GB2344707A - Surge-proof irrigation system controller - Google Patents

Surge-proof irrigation system controller Download PDF

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Publication number
GB2344707A
GB2344707A GB9827414A GB9827414A GB2344707A GB 2344707 A GB2344707 A GB 2344707A GB 9827414 A GB9827414 A GB 9827414A GB 9827414 A GB9827414 A GB 9827414A GB 2344707 A GB2344707 A GB 2344707A
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GB
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Application
Patent type
Prior art keywords
unit
timer
driver
via
irrigation
Prior art date
Legal status (The legal status is an assumption and is not a legal conclusion. Google has not performed a legal analysis and makes no representation as to the accuracy of the status listed.)
Withdrawn
Application number
GB9827414A
Other versions
GB9827414D0 (en )
Inventor
James A Carter
Current Assignee (The listed assignees may be inaccurate. Google has not performed a legal analysis and makes no representation or warranty as to the accuracy of the list.)
* HERON ELECTRIC CO Ltd
HERON ELECTRIC CO Ltd
Original Assignee
Heron Electric Co Ltd
Priority date (The priority date is an assumption and is not a legal conclusion. Google has not performed a legal analysis and makes no representation as to the accuracy of the date listed.)
Filing date
Publication date

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Classifications

    • AHUMAN NECESSITIES
    • A01AGRICULTURE; FORESTRY; ANIMAL HUSBANDRY; HUNTING; TRAPPING; FISHING
    • A01GHORTICULTURE; CULTIVATION OF VEGETABLES, FLOWERS, RICE, FRUIT, VINES, HOPS OR SEAWEED; FORESTRY; WATERING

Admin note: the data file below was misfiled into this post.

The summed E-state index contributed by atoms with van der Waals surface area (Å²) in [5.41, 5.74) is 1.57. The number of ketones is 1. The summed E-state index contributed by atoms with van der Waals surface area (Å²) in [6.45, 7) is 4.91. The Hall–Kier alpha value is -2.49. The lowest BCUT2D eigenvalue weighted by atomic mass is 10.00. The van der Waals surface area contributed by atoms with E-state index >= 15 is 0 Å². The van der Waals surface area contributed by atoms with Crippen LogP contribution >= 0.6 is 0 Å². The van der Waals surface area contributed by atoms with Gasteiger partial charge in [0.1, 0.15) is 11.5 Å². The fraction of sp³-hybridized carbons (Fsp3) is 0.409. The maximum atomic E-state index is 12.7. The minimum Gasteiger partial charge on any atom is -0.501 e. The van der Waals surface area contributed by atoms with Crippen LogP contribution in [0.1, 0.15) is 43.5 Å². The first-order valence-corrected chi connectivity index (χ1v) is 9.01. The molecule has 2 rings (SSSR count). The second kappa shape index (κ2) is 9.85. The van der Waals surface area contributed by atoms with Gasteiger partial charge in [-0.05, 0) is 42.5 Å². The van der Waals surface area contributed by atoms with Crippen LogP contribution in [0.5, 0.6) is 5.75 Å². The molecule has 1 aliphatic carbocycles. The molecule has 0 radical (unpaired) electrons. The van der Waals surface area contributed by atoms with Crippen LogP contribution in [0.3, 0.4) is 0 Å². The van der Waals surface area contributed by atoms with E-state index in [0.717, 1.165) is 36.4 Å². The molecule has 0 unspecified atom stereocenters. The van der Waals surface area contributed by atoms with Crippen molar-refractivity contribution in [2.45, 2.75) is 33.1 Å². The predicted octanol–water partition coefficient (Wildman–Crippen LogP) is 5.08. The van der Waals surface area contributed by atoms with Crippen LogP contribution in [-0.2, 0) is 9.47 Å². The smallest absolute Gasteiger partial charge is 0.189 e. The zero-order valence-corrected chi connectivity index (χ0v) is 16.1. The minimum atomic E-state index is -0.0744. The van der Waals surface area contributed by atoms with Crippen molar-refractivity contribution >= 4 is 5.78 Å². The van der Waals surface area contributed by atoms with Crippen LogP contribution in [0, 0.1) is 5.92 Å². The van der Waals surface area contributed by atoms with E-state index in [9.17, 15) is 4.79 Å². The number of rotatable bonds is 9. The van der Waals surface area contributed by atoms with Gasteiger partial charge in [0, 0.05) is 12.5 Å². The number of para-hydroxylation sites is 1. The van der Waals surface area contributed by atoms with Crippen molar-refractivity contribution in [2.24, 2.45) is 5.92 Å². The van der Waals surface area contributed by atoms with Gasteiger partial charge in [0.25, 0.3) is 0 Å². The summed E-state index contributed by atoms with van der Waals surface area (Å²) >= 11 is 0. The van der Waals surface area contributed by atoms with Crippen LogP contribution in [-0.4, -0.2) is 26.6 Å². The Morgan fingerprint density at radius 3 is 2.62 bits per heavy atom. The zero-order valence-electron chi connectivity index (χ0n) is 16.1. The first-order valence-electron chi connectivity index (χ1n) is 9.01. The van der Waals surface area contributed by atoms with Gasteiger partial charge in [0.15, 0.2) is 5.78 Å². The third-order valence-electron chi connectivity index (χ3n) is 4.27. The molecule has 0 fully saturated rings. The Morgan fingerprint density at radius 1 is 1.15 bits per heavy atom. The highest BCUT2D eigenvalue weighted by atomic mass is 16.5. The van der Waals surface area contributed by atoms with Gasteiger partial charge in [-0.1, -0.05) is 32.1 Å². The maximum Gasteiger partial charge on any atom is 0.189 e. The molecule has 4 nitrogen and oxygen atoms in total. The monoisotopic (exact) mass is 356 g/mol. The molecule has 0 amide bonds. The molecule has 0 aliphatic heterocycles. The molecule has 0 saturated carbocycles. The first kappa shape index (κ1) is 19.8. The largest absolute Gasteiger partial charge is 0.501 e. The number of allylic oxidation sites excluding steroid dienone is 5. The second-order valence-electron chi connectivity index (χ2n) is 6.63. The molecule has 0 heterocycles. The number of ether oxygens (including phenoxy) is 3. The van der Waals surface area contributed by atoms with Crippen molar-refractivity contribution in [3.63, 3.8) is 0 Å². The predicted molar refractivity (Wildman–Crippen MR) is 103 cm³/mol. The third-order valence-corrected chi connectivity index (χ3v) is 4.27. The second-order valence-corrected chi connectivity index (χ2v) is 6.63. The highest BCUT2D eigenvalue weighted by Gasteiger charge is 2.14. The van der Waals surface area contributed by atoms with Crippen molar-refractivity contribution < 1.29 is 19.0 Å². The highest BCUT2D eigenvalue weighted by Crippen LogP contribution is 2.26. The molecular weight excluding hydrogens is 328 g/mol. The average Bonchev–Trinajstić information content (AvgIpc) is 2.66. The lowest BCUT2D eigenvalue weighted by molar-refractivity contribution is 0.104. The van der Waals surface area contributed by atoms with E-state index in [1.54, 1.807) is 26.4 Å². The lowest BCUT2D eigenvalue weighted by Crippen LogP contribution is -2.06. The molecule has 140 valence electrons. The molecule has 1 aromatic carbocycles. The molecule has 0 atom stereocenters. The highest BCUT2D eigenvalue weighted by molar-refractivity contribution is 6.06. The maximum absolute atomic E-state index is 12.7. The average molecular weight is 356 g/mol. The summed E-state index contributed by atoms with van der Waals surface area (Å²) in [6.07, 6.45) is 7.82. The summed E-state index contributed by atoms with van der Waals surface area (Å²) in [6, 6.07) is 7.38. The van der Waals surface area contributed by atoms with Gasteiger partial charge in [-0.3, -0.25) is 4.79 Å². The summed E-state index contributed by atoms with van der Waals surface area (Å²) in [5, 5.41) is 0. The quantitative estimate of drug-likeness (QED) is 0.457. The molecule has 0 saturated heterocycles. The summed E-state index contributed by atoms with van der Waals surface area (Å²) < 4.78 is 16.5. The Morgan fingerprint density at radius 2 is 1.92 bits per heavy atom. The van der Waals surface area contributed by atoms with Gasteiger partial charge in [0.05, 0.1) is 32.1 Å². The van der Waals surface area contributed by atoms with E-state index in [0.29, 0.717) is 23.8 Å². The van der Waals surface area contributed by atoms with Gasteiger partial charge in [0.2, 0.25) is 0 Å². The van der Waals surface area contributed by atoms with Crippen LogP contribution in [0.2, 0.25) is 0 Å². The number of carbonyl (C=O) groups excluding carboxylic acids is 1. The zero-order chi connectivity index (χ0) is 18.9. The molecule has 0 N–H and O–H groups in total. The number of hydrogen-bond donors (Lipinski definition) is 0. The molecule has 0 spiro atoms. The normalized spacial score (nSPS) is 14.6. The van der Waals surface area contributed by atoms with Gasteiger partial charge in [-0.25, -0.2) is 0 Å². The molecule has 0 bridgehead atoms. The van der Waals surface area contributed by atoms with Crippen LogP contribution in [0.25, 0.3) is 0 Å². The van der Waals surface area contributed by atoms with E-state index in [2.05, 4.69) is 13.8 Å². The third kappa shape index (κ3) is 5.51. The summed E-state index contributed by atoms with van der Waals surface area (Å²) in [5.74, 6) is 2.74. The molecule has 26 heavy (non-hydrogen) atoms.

• A01G25/00Watering gardens, fields, sports grounds, or the like
    • A01G25/16Control of watering
    • HELECTRICITY
    • H02GENERATION; CONVERSION OR DISTRIBUTION OF ELECTRIC POWER
    • H02HEMERGENCY PROTECTIVE CIRCUIT ARRANGEMENTS
    • H02H9/00Emergency protective circuit arrangements for limiting excess current or voltage without disconnection

Abstract

The electronic control unit comprises a timer unit for providing system control signals in response to input data and a driver unit connected, via cables, to devices to be controlled, e.g. irrigation valves in an irrigation system. The timer unit and the driver unit are physically separated by an air gap and communicate only via a wireless link e.g. infrared. The sensitive electronics contained within the timer unit are thus protected against electrical surges occurring in the field wiring or driving part of the system. Surge suppression components are included in the drive unit circuit.

Description